COLUMBUS — The fight over the Republican nomination for Ohio governor has grown increasingly nasty in the weeks before the May 8 primary election with Mike DeWine spending about $4.9 million against opponent Mary Taylor.
Pre-primary reports filed Thursday with the secretary of state’s office show that Lt. Gov. Taylor spent $1.9 million, mostly on ads portraying herself as the true conservative in the race while characterizing Attorney General DeWine as a “liberal.”
She reported raising just $410,497 during the roughly three-month reporting period, a quarter of that reported by Mr. DeWine.
Across the political aisle, the backing of big labor is paying off for Richard Cordray, former President Barack Obama’s former consumer watchdog. The Democrat reported adding about $1.4 million to his campaign coffers compared to $592,127 by chief rival Dennis Kucinich.
When the dust cleared, Mr. Cordray still had more than $1.6 million in the bank compared to the former Cleveland congressman’s $274,754.
Thursday marked the deadline for candidates to report fund-raising and spending activity through April 18, providing the last glance of the financial health of campaigns before the primary.
Mr. DeWine, armed with the endorsement of the Ohio Republican Party, reported raising $1.7 million since the start of the year. That’s on top of $10.5 million he and running mate Jon Husted were already sitting on at that time.
Even spending $4.9 million mostly on TV ads, the campaign had a robust $7.4 million in the bank. Mr. DeWine has personally loaned his campaign $1 million.
Ms. Taylor and running mate Nathan Estruth closed the reporting period with just under $2 million on hand. But she and Mr. Estruth have loaned the committee a combined $3.2 million of their own money.
The numbers do not include spending on behalf of Mr. DeWine and Ms. Taylor by outside federal super political action committees independent of the official campaigns.
The numbers were more modest for the two other major Democratic gubernatorial candidates.
State Sen. Joe Schiavoni (D., Boardman) reported raising $87,105 on top of $276,662 his committee had already banked. After expenses, his campaign was sitting on just under $73,000.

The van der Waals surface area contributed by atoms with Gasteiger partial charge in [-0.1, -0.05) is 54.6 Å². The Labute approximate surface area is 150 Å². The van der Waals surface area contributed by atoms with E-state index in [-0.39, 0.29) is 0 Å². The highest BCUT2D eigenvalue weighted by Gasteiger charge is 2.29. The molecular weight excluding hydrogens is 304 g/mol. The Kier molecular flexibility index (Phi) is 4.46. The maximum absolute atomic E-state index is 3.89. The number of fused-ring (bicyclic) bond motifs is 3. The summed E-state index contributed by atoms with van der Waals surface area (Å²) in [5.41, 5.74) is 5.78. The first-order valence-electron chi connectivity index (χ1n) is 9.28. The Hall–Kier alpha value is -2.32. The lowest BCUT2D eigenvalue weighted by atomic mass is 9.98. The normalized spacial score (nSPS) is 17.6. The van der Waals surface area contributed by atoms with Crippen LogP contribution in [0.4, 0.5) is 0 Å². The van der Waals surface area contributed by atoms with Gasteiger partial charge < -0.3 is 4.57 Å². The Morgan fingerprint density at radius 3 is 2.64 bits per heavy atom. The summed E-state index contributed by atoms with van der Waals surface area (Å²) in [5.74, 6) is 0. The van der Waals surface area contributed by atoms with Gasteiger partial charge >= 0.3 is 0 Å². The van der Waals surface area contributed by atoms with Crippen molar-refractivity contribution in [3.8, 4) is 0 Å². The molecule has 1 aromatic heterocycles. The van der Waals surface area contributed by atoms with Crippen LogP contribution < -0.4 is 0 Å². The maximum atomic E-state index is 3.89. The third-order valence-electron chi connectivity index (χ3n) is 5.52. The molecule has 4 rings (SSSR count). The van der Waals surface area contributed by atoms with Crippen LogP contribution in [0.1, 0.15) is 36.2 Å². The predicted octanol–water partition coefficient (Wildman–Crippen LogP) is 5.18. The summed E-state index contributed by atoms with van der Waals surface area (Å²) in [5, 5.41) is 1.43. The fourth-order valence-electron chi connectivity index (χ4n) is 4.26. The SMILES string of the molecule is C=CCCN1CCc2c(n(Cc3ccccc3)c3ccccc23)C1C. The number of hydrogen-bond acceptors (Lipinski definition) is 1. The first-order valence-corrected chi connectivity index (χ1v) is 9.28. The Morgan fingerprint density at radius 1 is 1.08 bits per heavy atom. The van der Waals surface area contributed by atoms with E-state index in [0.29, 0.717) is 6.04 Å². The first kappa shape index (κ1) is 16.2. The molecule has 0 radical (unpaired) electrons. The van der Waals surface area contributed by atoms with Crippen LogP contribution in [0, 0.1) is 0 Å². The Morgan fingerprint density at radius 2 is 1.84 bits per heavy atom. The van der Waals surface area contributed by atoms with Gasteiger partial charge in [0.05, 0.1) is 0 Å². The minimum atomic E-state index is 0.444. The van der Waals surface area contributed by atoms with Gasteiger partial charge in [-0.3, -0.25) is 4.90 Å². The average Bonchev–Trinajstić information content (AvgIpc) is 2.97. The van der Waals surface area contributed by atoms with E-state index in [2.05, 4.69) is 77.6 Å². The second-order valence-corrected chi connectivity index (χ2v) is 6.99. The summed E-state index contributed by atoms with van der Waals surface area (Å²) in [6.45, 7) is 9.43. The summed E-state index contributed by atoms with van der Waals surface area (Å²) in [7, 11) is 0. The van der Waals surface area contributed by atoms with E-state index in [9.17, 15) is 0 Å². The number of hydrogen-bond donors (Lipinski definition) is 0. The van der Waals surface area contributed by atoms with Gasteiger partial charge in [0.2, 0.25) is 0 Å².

Former Ohio Supreme Court Justice Bill O’Neill reported $68,268 in contributions, mostly from individuals. But he loaned $16,000 of his own money to the effort. He has $5,325 left in the bank.
Pre-primary reports also shed light on spending in some of the biggest primaries in northwest Ohio.
In the Ohio Senate’s 11th District, Toledo state Reps. Michael Ashford and Teresa Fedor square off for the Democratic nomination.
Ms. Fedor raised $40,155 since the start of the year. Her largest contribution, $3,000, came on behalf of The Matriots, a PAC founded out of the Women’s March on Washington focused on electing more women.
Mr. Ashford carried nearly $60,000 into the pre-primary period and raised $21,670 more. After spending $44,200, he has $37,169 remaining. His largest contributions came from the Realtors Political Action Committee, along with various organized labor groups.
In the Ohio House 44th District, former Toledo Mayor Paula Hicks-Hudson faces Robert Worthington for the Democratic nomination. As of Thursday night, neither had a publicly available report.
On the Republican side, Rep. Derek Merrin, of Monclova Township, is running against primary challenger Barbara Lang in the 47th District consisting of Lucas County’s western suburbs and most of Fulton County.
Mr. Merrin raised $47,673 with his largest contributions coming on behalf of House Speaker candidate Larry Householder (R., Glenford), whose campaign donated $7,708. Allan Block, chairman of Block Communications, Inc., which owns The Blade, contributed $2,500, making him one of Mr. Merrin’s top contributors.
Ms. Lang raised $52,534, with the bulk of her funds coming from organized labor. The Ohio State Building and Construction Trades Council donated $12,700 to her campaign, and the union’s political arm also donated $12,700.
Neither candidate has spent much of their campaign funds. Ms. Lang still had $47,053 on hand after spending $5,681, and Mr. Merrin had a balance of $51,113 after spending $2,816.
In local races, appointed Toledo City Councilman Chris Delaney is running against David Ball, Jim Nowak, and Alex Rivera for the remaining time on the unexpired District 6 term.
Mr. Nowak loaned his campaign $17,406, though his pre-primary report shows no spending. Mr. Rivera’s campaign has also not spent any money, and has $700 on hand. That includes a $50 donation from himself, and a $250 donation from Lucas County Republican Party Chairman candidate Mark Wagoner, Jr. Mr. Ball has raised $3,258, spending $2,217, leaving him with $1,041 on hand.
Mr. Delaney's report was not available.
In the Republican primary for the Lucas County treasurer’s race, Waterville Mayor Lori Brodie has raised $4,375, including a $500 loan from herself to the campaign. The PAC supporting Mr. Wagoner’s campaign for GOP Chairman also donated $1,000 to Ms. Brodie. She has $3,987 in cash on hand.
The report for her opponent, Brent McCormack, was not available.
Michael Hood and Gary Byers are competing in the Democratic primary for Lucas County commissioner. Mr. Hood raised $1,608 and spent most of it, leaving him with just $87 on hand. Mr. Byers's report was not available.
The Democratic primary for the Lucas County Common Pleas Court features incumbent Judge Stacy Cook against Joanne Horen. Judge Cook has raised $12,233 and has $2,323 on hand. Ms. Horen has contributed $1,300 to her own campaign and spent most of that money, leaving her with $31 on hand.
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